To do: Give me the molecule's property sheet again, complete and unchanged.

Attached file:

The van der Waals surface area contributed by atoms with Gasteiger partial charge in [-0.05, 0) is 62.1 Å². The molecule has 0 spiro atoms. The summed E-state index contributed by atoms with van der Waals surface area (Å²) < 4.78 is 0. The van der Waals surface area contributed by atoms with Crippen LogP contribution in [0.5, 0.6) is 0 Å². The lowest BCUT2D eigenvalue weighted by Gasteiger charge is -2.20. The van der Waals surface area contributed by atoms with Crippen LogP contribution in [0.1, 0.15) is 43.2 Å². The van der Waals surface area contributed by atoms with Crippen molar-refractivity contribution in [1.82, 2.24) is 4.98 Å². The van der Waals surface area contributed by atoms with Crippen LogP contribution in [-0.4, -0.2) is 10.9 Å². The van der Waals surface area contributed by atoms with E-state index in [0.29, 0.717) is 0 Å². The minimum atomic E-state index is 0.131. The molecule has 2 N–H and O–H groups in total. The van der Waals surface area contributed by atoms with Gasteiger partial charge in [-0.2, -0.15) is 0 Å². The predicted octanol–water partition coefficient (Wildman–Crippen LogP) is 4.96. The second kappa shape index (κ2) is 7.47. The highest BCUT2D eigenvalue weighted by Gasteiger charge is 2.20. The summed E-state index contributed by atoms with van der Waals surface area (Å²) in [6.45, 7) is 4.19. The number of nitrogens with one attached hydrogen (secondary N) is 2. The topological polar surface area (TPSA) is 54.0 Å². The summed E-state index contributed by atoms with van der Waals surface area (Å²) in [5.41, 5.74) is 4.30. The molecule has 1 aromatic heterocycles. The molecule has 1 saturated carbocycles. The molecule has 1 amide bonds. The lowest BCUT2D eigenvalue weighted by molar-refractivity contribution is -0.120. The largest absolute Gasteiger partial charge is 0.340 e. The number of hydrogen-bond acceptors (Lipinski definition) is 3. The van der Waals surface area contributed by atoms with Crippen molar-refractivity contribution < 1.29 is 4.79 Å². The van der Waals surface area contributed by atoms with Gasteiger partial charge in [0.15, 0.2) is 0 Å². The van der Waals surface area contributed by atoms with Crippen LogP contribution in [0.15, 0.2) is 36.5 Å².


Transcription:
The van der Waals surface area contributed by atoms with Gasteiger partial charge in [-0.05, 0) is 62.1 Å². The molecule has 0 spiro atoms. The summed E-state index contributed by atoms with van der Waals surface area (Å²) < 4.78 is 0. The van der Waals surface area contributed by atoms with Crippen LogP contribution in [0.5, 0.6) is 0 Å². The lowest BCUT2D eigenvalue weighted by Gasteiger charge is -2.20. The van der Waals surface area contributed by atoms with Crippen LogP contribution in [0.1, 0.15) is 43.2 Å². The van der Waals surface area contributed by atoms with Crippen molar-refractivity contribution in [1.82, 2.24) is 4.98 Å². The van der Waals surface area contributed by atoms with Crippen LogP contribution in [-0.4, -0.2) is 10.9 Å². The van der Waals surface area contributed by atoms with E-state index in [0.29, 0.717) is 0 Å². The minimum atomic E-state index is 0.131. The molecule has 2 N–H and O–H groups in total. The van der Waals surface area contributed by atoms with Gasteiger partial charge in [-0.2, -0.15) is 0 Å². The predicted octanol–water partition coefficient (Wildman–Crippen LogP) is 4.96. The second kappa shape index (κ2) is 7.47. The highest BCUT2D eigenvalue weighted by Gasteiger charge is 2.20. The summed E-state index contributed by atoms with van der Waals surface area (Å²) in [6.45, 7) is 4.19. The number of nitrogens with one attached hydrogen (secondary N) is 2. The topological polar surface area (TPSA) is 54.0 Å². The summed E-state index contributed by atoms with van der Waals surface area (Å²) in [5.41, 5.74) is 4.30. The molecule has 1 aromatic heterocycles. The molecule has 1 saturated carbocycles. The molecule has 1 amide bonds. The lowest BCUT2D eigenvalue weighted by molar-refractivity contribution is -0.120. The largest absolute Gasteiger partial charge is 0.340 e. The number of hydrogen-bond acceptors (Lipinski definition) is 3. The van der Waals surface area contributed by atoms with Crippen molar-refractivity contribution < 1.29 is 4.79 Å². The van der Waals surface area contributed by atoms with Gasteiger partial charge in [0.15, 0.2) is 0 Å². The van der Waals surface area contributed by atoms with Crippen LogP contribution in [0.15, 0.2) is 36.5 Å².